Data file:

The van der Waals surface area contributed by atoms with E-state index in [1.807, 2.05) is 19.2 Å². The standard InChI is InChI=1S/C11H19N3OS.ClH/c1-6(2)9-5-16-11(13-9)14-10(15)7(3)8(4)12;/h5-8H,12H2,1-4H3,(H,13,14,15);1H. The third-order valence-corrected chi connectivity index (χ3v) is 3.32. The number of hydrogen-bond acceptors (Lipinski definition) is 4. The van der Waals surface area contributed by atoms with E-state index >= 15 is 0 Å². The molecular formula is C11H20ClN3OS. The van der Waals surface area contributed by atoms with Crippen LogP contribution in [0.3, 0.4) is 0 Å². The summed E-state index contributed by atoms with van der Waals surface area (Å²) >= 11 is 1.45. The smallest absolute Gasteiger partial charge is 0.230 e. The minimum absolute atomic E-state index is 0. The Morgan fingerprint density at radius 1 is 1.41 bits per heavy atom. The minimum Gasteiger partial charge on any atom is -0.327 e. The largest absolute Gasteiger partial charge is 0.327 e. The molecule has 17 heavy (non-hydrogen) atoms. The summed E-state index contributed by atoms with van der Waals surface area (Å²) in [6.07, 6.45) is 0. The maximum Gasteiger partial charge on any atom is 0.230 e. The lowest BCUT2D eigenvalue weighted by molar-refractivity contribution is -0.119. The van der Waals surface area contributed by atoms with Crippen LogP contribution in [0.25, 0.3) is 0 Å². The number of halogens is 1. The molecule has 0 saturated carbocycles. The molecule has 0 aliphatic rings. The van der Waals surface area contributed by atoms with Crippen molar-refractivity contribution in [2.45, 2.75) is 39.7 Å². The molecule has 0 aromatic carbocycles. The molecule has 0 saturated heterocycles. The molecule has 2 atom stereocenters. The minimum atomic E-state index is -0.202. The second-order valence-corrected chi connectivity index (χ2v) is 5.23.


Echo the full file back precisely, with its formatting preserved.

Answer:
The van der Waals surface area contributed by atoms with E-state index in [1.807, 2.05) is 19.2 Å². The standard InChI is InChI=1S/C11H19N3OS.ClH/c1-6(2)9-5-16-11(13-9)14-10(15)7(3)8(4)12;/h5-8H,12H2,1-4H3,(H,13,14,15);1H. The third-order valence-corrected chi connectivity index (χ3v) is 3.32. The number of hydrogen-bond acceptors (Lipinski definition) is 4. The van der Waals surface area contributed by atoms with E-state index >= 15 is 0 Å². The molecular formula is C11H20ClN3OS. The van der Waals surface area contributed by atoms with Crippen LogP contribution in [0.3, 0.4) is 0 Å². The summed E-state index contributed by atoms with van der Waals surface area (Å²) >= 11 is 1.45. The smallest absolute Gasteiger partial charge is 0.230 e. The minimum absolute atomic E-state index is 0. The Morgan fingerprint density at radius 1 is 1.41 bits per heavy atom. The minimum Gasteiger partial charge on any atom is -0.327 e. The largest absolute Gasteiger partial charge is 0.327 e. The molecule has 17 heavy (non-hydrogen) atoms. The summed E-state index contributed by atoms with van der Waals surface area (Å²) in [6.07, 6.45) is 0. The maximum Gasteiger partial charge on any atom is 0.230 e. The lowest BCUT2D eigenvalue weighted by molar-refractivity contribution is -0.119. The van der Waals surface area contributed by atoms with Crippen LogP contribution in [0.25, 0.3) is 0 Å². The number of halogens is 1. The molecule has 0 saturated carbocycles. The molecule has 0 aliphatic rings. The van der Waals surface area contributed by atoms with Crippen molar-refractivity contribution in [2.45, 2.75) is 39.7 Å². The molecule has 0 aromatic carbocycles. The molecule has 0 saturated heterocycles. The molecule has 2 atom stereocenters. The minimum atomic E-state index is -0.202. The second-order valence-corrected chi connectivity index (χ2v) is 5.23.